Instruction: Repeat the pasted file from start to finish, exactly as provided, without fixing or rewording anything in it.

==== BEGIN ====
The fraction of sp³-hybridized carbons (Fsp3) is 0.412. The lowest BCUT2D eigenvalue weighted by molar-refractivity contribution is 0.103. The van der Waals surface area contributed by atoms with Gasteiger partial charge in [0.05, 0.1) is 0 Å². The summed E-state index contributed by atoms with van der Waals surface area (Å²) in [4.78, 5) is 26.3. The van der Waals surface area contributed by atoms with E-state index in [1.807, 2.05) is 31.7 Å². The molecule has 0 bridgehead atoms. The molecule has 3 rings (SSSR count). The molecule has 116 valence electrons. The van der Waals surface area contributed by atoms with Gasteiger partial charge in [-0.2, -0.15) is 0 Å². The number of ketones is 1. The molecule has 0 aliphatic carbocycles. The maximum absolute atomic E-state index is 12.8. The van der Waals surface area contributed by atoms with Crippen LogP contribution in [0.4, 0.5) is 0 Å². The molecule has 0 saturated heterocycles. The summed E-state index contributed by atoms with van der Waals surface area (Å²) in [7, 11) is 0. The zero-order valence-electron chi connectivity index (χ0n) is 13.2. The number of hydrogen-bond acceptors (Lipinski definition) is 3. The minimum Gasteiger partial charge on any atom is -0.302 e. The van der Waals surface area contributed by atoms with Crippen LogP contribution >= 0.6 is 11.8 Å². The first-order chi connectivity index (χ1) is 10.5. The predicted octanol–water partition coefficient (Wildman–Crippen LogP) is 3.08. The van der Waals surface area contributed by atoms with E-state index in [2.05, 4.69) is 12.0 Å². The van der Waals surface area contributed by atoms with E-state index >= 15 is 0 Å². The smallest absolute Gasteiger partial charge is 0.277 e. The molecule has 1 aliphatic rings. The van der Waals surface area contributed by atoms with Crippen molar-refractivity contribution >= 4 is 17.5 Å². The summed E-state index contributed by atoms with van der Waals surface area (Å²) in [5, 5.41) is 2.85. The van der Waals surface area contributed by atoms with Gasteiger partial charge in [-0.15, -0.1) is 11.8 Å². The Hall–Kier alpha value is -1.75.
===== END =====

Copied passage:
The fraction of sp³-hybridized carbons (Fsp3) is 0.412. The lowest BCUT2D eigenvalue weighted by molar-refractivity contribution is 0.103. The van der Waals surface area contributed by atoms with Gasteiger partial charge in [0.05, 0.1) is 0 Å². The summed E-state index contributed by atoms with van der Waals surface area (Å²) in [4.78, 5) is 26.3. The van der Waals surface area contributed by atoms with E-state index in [1.807, 2.05) is 31.7 Å². The molecule has 0 bridgehead atoms. The molecule has 3 rings (SSSR count). The molecule has 116 valence electrons. The van der Waals surface area contributed by atoms with Gasteiger partial charge in [-0.2, -0.15) is 0 Å². The number of ketones is 1. The molecule has 0 aliphatic carbocycles. The maximum absolute atomic E-state index is 12.8. The van der Waals surface area contributed by atoms with Crippen LogP contribution in [0.4, 0.5) is 0 Å². The molecule has 0 saturated heterocycles. The summed E-state index contributed by atoms with van der Waals surface area (Å²) in [7, 11) is 0. The zero-order valence-electron chi connectivity index (χ0n) is 13.2. The number of hydrogen-bond acceptors (Lipinski definition) is 3. The minimum Gasteiger partial charge on any atom is -0.302 e. The van der Waals surface area contributed by atoms with Crippen LogP contribution >= 0.6 is 11.8 Å². The first-order chi connectivity index (χ1) is 10.5. The predicted octanol–water partition coefficient (Wildman–Crippen LogP) is 3.08. The van der Waals surface area contributed by atoms with E-state index in [2.05, 4.69) is 12.0 Å². The van der Waals surface area contributed by atoms with E-state index >= 15 is 0 Å². The smallest absolute Gasteiger partial charge is 0.277 e. The molecule has 1 aliphatic rings. The van der Waals surface area contributed by atoms with Crippen molar-refractivity contribution >= 4 is 17.5 Å². The summed E-state index contributed by atoms with van der Waals surface area (Å²) in [5, 5.41) is 2.85. The van der Waals surface area contributed by atoms with Gasteiger partial charge in [-0.15, -0.1) is 11.8 Å². The Hall–Kier alpha value is -1.75.